Spell Songs II: Let the Light In review – a magical return to nature

·1 min read

Formed to give musical voice to The Lost Words, Robert Macfarlane’s bestselling meditations on British wildlife, this collective of folk alumni triumphed with 2019’s album of the same name, not least in performance, with a streamed concert at London’s Natural History Museum this year enjoying a global audience of 55,000. Their follow-up, inspired by Macfarlane’s recent The Lost Spells, proves equally captivating, setting its 15 subjects – Swifts, Barn Owl, Bramble and the like – to a serendipitous blend of guitar, harp, woodwind, kora and more.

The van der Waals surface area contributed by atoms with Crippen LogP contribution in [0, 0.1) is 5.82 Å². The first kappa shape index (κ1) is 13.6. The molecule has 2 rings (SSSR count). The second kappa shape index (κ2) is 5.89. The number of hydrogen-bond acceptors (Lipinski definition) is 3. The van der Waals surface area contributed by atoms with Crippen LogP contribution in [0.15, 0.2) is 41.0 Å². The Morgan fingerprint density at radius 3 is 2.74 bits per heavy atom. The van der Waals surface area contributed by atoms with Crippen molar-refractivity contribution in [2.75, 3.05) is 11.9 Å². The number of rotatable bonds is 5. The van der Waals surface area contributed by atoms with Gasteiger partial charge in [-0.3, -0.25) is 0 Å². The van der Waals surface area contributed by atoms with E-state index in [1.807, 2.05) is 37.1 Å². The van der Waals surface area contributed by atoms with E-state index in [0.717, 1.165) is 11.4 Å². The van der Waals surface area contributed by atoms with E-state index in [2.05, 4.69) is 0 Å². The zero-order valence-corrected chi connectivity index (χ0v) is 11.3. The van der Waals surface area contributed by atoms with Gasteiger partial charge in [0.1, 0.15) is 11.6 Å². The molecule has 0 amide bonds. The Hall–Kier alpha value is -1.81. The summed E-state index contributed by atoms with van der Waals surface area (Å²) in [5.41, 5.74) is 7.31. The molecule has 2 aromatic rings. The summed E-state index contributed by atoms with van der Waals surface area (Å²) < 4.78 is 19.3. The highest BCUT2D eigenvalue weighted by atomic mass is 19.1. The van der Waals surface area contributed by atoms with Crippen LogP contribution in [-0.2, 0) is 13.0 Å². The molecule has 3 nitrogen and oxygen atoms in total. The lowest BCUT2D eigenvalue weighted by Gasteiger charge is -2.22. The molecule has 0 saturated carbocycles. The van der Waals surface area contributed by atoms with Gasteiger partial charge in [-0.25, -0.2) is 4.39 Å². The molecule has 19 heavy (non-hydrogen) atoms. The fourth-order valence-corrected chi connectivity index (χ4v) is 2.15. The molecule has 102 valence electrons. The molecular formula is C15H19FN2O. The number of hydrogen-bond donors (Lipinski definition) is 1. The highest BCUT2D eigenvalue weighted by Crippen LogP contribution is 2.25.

The playing is assured – Rachel Newton’s harp and Beth Porter’s cello deserve special mention – but it’s the group’s collective vocals that ace it. Masterfully produced by Andy Bell, their voices swell in inclusive choral harmony, with unforced high notes from Hebridean singer Julie Fowlis. The assorted flora and creatures evoked by Macfarlane’s words underpin the album. Lau’s Kris Drever brings a visceral quality to the Fox spell – “Red is your art, red your animal heart” – while the Gorse spell cleverly fuses plant and human nature – “prickly, cussed, hard to handle”.

The charming, meticulous watercolours of Jackie Morris complete a magical piece of chamber folk that will speak to all ages.

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